Nav: Home

Single gene cluster loss may contribute to initiation/progression of multiple myeloma

February 20, 2020

Bottom Line: The loss of one copy of the miR15a/miR16-1 gene cluster promoted initiation and progression of multiple myeloma in mice.

Journal in Which the Study was Published: Published online in Blood Cancer Discovery, the latest journal of the American Association for Cancer Research

Author: Marta Chesi, PhD, associate professor of medicine at the Mayo Clinic

Background: Multiple myeloma is a cancer of antibody-producing cells called plasma cells. It is preceded by a premalignant condition known as monoclonal gammopathy of undetermined significance (MGUS), in which abnormal plasma cells are present but do not expand. A hallmark of both MGUS and multiple myeloma is the detection of an M spike, which indicates the accumulation of an abnormal secreted antibody in the patient's blood.

"The risk of progression from MGUS to malignant multiple myeloma is approximately 1 percent each year, but the factors that contribute to progression are not well understood," said Chesi. "The purpose of our study was to model genetic risk factors that may contribute to initiation and progression of multiple myeloma. This understanding could eventually allow us to identify the mechanisms that increase the risk of progressing to multiple myeloma."

One copy of chromosome 13 is deleted in approximately half of patients with MGUS and multiple myeloma; however, the significance of this deletion on prognosis and disease progression remains controversial. Chesi and colleagues hypothesized that individual genes on chromosome 13 may promote disease initiation and/or progression.

The authors examined the impact of two genetic loci found on human chromosome 13 - RB1 and MIR15A/MIR16-1 - on disease initiation and progression. Both RB1 and MIR15A/MIR16-1 are considered tumor suppressor genes due to their roles in regulating cellular proliferation. The RB1 protein is known to be inactivated in many cancers, including multiple myeloma. A previous study demonstrated that deletion of MIR15A/MIR16-1 enhances proliferation of human B cells, and deletion of the gene in mice promotes development of another blood cancer, chronic lymphocytic leukemia.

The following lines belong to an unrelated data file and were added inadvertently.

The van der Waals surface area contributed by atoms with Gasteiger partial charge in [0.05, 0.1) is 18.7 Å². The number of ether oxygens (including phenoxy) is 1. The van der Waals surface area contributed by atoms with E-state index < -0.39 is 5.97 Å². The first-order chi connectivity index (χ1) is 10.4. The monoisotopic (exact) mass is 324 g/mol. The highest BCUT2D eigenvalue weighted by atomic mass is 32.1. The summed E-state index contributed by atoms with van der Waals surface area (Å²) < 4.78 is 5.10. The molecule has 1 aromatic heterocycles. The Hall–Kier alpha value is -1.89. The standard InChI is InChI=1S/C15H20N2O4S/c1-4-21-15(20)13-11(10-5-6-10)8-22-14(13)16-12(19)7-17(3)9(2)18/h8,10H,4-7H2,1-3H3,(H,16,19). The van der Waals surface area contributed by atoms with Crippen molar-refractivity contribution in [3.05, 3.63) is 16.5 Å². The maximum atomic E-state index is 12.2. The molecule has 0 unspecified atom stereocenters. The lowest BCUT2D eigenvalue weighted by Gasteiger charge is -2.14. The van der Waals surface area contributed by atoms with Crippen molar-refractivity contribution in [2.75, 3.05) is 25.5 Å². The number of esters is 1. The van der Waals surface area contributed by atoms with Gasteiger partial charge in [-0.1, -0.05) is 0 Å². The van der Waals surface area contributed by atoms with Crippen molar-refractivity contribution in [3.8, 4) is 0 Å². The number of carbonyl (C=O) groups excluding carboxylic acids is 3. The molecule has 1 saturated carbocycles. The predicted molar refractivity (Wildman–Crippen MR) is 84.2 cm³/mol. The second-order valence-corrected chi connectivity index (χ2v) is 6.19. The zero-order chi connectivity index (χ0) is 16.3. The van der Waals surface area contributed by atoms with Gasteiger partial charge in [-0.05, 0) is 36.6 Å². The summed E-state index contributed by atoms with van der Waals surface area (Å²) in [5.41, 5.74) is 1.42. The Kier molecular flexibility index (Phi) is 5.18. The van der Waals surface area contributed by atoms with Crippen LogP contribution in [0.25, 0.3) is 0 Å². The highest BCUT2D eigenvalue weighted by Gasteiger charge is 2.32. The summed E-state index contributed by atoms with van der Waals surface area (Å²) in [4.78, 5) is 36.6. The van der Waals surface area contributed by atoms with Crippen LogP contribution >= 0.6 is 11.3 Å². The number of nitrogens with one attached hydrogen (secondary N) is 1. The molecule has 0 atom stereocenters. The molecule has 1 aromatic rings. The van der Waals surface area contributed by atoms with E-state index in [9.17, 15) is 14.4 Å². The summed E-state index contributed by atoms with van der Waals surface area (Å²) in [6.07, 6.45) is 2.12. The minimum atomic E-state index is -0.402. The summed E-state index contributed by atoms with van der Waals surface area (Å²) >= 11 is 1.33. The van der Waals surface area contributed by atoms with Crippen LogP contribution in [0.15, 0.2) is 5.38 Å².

How the Study was Conducted and Results: In this study, the authors deleted a single copy of either Rb1 or miR15a/miR16-1 in wild-type mice and in a transgenic mouse model of multiple myeloma they previously developed. The authors found that deletion of one copy of Rb1 did not affect disease initiation or progression. In contrast, deleting one copy of miR15a/miR16-1 in wild-type mice significantly accelerated the development of an M-spike. Furthermore, the deletion of one copy of miR15a/miR16-1 in mice with multiple myeloma significantly enhanced the aggressiveness of the disease and led to increased expression of genes that promote cellular proliferation.

The authors also analyzed a genetic dataset of multiple myeloma patients and found that deletion of one copy of MIR15A/MIR16-1 in patient tumors was associated with increased expression of the same cellular proliferation genes that were upregulated in mice.